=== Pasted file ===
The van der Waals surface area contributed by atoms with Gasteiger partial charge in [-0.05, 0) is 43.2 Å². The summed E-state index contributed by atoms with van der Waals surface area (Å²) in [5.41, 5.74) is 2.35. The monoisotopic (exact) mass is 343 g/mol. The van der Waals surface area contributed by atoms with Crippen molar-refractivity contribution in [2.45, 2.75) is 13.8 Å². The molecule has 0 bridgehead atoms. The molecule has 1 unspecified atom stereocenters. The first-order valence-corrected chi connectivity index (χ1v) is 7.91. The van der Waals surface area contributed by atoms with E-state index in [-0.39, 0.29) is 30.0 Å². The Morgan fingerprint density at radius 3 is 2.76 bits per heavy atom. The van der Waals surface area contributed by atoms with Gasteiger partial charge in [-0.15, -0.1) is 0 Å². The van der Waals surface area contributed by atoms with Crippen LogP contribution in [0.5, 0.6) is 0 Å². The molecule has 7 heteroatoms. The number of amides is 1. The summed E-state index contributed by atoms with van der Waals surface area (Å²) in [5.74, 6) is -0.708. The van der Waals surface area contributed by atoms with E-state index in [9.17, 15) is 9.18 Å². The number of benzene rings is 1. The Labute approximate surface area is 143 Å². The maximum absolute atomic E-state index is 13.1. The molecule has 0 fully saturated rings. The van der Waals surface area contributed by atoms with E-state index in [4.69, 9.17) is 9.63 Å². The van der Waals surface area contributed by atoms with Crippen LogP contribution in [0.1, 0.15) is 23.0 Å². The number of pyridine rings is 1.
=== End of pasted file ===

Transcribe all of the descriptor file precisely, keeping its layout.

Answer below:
The van der Waals surface area contributed by atoms with Gasteiger partial charge in [-0.05, 0) is 43.2 Å². The summed E-state index contributed by atoms with van der Waals surface area (Å²) in [5.41, 5.74) is 2.35. The monoisotopic (exact) mass is 343 g/mol. The van der Waals surface area contributed by atoms with Crippen molar-refractivity contribution in [2.45, 2.75) is 13.8 Å². The molecule has 0 bridgehead atoms. The molecule has 1 unspecified atom stereocenters. The first-order valence-corrected chi connectivity index (χ1v) is 7.91. The van der Waals surface area contributed by atoms with E-state index in [-0.39, 0.29) is 30.0 Å². The Morgan fingerprint density at radius 3 is 2.76 bits per heavy atom. The van der Waals surface area contributed by atoms with Gasteiger partial charge in [-0.15, -0.1) is 0 Å². The van der Waals surface area contributed by atoms with Crippen LogP contribution in [0.5, 0.6) is 0 Å². The molecule has 7 heteroatoms. The number of amides is 1. The summed E-state index contributed by atoms with van der Waals surface area (Å²) in [5.74, 6) is -0.708. The van der Waals surface area contributed by atoms with E-state index in [9.17, 15) is 9.18 Å². The number of benzene rings is 1. The Labute approximate surface area is 143 Å². The maximum absolute atomic E-state index is 13.1. The molecule has 0 fully saturated rings. The van der Waals surface area contributed by atoms with E-state index in [4.69, 9.17) is 9.63 Å². The van der Waals surface area contributed by atoms with Crippen LogP contribution in [0.1, 0.15) is 23.0 Å². The number of pyridine rings is 1.